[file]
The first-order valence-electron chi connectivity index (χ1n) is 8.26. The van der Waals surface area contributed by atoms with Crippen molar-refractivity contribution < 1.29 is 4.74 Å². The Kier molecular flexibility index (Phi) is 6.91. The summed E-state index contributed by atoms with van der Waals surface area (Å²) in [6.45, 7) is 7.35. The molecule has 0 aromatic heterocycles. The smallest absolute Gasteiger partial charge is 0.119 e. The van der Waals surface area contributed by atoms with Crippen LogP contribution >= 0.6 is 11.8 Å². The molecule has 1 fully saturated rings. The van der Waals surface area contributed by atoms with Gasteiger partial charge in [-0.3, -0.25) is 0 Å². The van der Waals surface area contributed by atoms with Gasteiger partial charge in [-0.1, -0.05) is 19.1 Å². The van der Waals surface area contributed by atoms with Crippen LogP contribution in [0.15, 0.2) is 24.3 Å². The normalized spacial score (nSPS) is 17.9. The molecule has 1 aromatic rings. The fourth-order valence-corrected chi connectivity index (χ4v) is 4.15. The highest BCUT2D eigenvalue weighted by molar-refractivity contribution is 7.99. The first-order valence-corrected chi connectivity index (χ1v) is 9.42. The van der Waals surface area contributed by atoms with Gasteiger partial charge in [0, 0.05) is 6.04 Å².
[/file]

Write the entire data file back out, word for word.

The first-order valence-electron chi connectivity index (χ1n) is 8.26. The van der Waals surface area contributed by atoms with Crippen molar-refractivity contribution < 1.29 is 4.74 Å². The Kier molecular flexibility index (Phi) is 6.91. The summed E-state index contributed by atoms with van der Waals surface area (Å²) in [6.45, 7) is 7.35. The molecule has 0 aromatic heterocycles. The smallest absolute Gasteiger partial charge is 0.119 e. The van der Waals surface area contributed by atoms with Crippen LogP contribution >= 0.6 is 11.8 Å². The molecule has 1 fully saturated rings. The van der Waals surface area contributed by atoms with Gasteiger partial charge in [-0.3, -0.25) is 0 Å². The van der Waals surface area contributed by atoms with Gasteiger partial charge in [-0.1, -0.05) is 19.1 Å². The van der Waals surface area contributed by atoms with Crippen LogP contribution in [0.15, 0.2) is 24.3 Å². The normalized spacial score (nSPS) is 17.9. The molecule has 1 aromatic rings. The fourth-order valence-corrected chi connectivity index (χ4v) is 4.15. The highest BCUT2D eigenvalue weighted by molar-refractivity contribution is 7.99. The first-order valence-corrected chi connectivity index (χ1v) is 9.42. The van der Waals surface area contributed by atoms with Gasteiger partial charge in [0, 0.05) is 6.04 Å².